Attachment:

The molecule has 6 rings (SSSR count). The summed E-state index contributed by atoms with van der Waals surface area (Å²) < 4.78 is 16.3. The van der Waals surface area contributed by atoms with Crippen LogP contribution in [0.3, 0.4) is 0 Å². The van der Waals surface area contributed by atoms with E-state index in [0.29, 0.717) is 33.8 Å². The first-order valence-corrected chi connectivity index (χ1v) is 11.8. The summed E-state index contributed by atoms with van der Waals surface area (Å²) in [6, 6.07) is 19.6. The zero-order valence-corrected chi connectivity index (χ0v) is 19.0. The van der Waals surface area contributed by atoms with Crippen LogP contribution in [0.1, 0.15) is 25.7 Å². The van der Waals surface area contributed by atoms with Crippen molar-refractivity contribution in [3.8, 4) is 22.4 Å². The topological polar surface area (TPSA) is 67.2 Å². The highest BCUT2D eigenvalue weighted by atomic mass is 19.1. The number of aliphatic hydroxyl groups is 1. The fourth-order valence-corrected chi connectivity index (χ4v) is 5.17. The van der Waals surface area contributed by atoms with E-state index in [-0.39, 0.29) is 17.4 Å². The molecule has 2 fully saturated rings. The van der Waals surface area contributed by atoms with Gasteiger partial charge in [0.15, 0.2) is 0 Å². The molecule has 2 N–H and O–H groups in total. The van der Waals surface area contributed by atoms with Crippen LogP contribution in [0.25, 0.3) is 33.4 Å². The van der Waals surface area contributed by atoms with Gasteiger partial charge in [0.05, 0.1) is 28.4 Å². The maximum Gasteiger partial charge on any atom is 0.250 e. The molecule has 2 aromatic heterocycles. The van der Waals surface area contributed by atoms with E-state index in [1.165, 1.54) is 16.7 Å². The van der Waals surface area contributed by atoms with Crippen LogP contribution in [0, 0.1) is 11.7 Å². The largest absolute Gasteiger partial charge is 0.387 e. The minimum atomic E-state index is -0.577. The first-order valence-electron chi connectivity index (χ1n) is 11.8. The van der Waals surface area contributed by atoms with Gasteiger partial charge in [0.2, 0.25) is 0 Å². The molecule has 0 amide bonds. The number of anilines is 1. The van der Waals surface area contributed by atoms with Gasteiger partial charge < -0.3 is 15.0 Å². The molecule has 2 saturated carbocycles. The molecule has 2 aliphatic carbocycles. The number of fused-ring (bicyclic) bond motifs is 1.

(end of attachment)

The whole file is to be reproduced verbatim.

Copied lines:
The molecule has 6 rings (SSSR count). The summed E-state index contributed by atoms with van der Waals surface area (Å²) < 4.78 is 16.3. The van der Waals surface area contributed by atoms with Crippen LogP contribution in [0.3, 0.4) is 0 Å². The van der Waals surface area contributed by atoms with E-state index in [0.29, 0.717) is 33.8 Å². The first-order valence-corrected chi connectivity index (χ1v) is 11.8. The summed E-state index contributed by atoms with van der Waals surface area (Å²) in [6, 6.07) is 19.6. The zero-order valence-corrected chi connectivity index (χ0v) is 19.0. The van der Waals surface area contributed by atoms with Crippen LogP contribution in [0.1, 0.15) is 25.7 Å². The van der Waals surface area contributed by atoms with Crippen molar-refractivity contribution in [3.8, 4) is 22.4 Å². The topological polar surface area (TPSA) is 67.2 Å². The highest BCUT2D eigenvalue weighted by atomic mass is 19.1. The number of aliphatic hydroxyl groups is 1. The fourth-order valence-corrected chi connectivity index (χ4v) is 5.17. The van der Waals surface area contributed by atoms with E-state index in [-0.39, 0.29) is 17.4 Å². The molecule has 2 fully saturated rings. The van der Waals surface area contributed by atoms with Gasteiger partial charge in [0.15, 0.2) is 0 Å². The molecule has 2 N–H and O–H groups in total. The van der Waals surface area contributed by atoms with Crippen LogP contribution in [0.25, 0.3) is 33.4 Å². The van der Waals surface area contributed by atoms with Gasteiger partial charge in [0.05, 0.1) is 28.4 Å². The maximum Gasteiger partial charge on any atom is 0.250 e. The molecule has 2 aromatic heterocycles. The van der Waals surface area contributed by atoms with E-state index in [1.165, 1.54) is 16.7 Å². The van der Waals surface area contributed by atoms with Crippen LogP contribution in [0, 0.1) is 11.7 Å². The largest absolute Gasteiger partial charge is 0.387 e. The minimum atomic E-state index is -0.577. The first-order valence-electron chi connectivity index (χ1n) is 11.8. The van der Waals surface area contributed by atoms with Gasteiger partial charge in [0.2, 0.25) is 0 Å². The molecule has 0 amide bonds. The number of anilines is 1. The van der Waals surface area contributed by atoms with Gasteiger partial charge < -0.3 is 15.0 Å². The molecule has 2 saturated carbocycles. The molecule has 2 aliphatic carbocycles. The number of fused-ring (bicyclic) bond motifs is 1.